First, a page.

There's a ton of info on this, but stick with reading through some of it and experiment.


2. Add in a second sub to smooth out the response. You already like the current sub, so add in a second one may help smooth out the lower frequencies. Try a free program like REW from home theater shack to see how the lower frequencies are affected by placement/additional sub(s)/ EQ for the subs.


3. I didn't find much of an improvement going from 5.1 to 7.1 with my main seat, but I did see an improvement in the other chairs. If it's just you then going to 7.1 is optional, but if you want to improve surround sound for other people in the room 7.1 is a possibility. I guess it depends on how many people watch a movie with you at a time.


Hope this helps, and good luck with your decision.


Darren A.
 

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The FIRST upgrade you should look at IMHO is treating the room. Behind speakers, treating the room has the greatest over all impact on the quality of your sound.


Next up, I would consider adding the external amp. To keep costs manageable and get the bigger bang for your buck, I would only consider a three channel amp for the front three channels. Let the receiver's internal amps handle surround duty. Like raistline says, you won't hear HUGE differences, but you will tighten everything up and have a lot more headroom. With the extra current and damping of an external amp, everything will be more under control, more focused and likely have lower distortion.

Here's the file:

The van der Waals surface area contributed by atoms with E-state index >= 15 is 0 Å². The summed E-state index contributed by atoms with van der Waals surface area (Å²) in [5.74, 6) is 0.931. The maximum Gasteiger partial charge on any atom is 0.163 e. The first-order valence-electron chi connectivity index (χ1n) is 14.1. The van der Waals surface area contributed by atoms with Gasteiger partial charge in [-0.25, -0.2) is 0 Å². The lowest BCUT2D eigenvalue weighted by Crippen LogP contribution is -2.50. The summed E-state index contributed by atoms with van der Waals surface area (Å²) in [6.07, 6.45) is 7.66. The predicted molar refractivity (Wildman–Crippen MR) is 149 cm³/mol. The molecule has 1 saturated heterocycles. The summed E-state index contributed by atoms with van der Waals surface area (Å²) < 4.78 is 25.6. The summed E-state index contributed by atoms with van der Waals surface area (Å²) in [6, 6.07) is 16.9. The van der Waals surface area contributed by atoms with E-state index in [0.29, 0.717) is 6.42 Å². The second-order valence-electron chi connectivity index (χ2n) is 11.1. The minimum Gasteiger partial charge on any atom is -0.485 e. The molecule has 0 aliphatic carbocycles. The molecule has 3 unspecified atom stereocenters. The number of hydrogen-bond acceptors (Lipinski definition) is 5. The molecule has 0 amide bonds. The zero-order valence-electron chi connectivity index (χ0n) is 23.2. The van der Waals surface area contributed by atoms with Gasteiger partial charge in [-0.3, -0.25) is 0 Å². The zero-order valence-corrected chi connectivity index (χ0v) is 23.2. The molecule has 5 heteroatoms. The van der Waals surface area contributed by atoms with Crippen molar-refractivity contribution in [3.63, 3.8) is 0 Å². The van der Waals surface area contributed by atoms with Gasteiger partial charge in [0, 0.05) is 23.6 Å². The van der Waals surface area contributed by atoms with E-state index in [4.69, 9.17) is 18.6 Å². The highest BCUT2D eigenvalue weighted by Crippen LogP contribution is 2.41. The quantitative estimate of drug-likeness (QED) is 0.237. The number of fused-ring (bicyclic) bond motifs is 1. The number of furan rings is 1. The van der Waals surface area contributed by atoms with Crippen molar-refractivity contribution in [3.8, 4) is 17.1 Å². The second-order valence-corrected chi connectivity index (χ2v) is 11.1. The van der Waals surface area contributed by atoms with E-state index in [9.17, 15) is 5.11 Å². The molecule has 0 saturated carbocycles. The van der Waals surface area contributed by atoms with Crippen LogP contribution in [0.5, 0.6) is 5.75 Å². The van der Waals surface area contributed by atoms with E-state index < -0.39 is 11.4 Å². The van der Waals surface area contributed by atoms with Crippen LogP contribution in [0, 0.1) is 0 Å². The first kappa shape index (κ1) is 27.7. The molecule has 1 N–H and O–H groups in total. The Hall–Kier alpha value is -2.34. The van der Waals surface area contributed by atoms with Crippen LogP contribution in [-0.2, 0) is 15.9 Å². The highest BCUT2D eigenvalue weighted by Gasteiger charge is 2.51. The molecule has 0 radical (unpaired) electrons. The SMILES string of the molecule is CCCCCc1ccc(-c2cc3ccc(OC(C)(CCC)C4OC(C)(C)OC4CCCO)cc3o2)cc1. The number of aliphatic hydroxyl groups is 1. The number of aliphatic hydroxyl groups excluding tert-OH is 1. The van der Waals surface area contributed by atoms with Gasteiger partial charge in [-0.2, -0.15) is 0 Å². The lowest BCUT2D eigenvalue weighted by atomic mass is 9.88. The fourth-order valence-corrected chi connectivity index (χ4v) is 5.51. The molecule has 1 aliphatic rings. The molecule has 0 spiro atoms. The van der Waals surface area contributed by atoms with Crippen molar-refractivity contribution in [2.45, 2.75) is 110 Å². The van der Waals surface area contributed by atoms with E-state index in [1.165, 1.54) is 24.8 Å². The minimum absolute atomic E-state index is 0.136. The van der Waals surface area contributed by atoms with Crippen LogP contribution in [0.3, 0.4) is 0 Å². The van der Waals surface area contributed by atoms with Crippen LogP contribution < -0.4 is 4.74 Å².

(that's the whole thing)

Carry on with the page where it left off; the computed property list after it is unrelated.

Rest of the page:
As far as going to 7.0 vs 5.0.... I would say placement of the extra pair of speakers would be the deciding factor im my mind. In 7.0, the side surrounds should be directly beside and about 2' above the listening position and the rear surrounds a few feet behind and toed toward the listening position. If this is doable, then and only then would I consider a 7.0 arrangement. Remember, a properly laid out and calibrated 5.1 system will sound far superior to a poorly laid out 7.1 system.


On the subs, I wouldn't get rid of your current sub at all. It is a capable performer. If later, you want to even out room response you can add more subs. Or if you're looking for deeper extension, then you can add a sub that goes a lot deeper. But, I wouldn't get rid of the one you now have.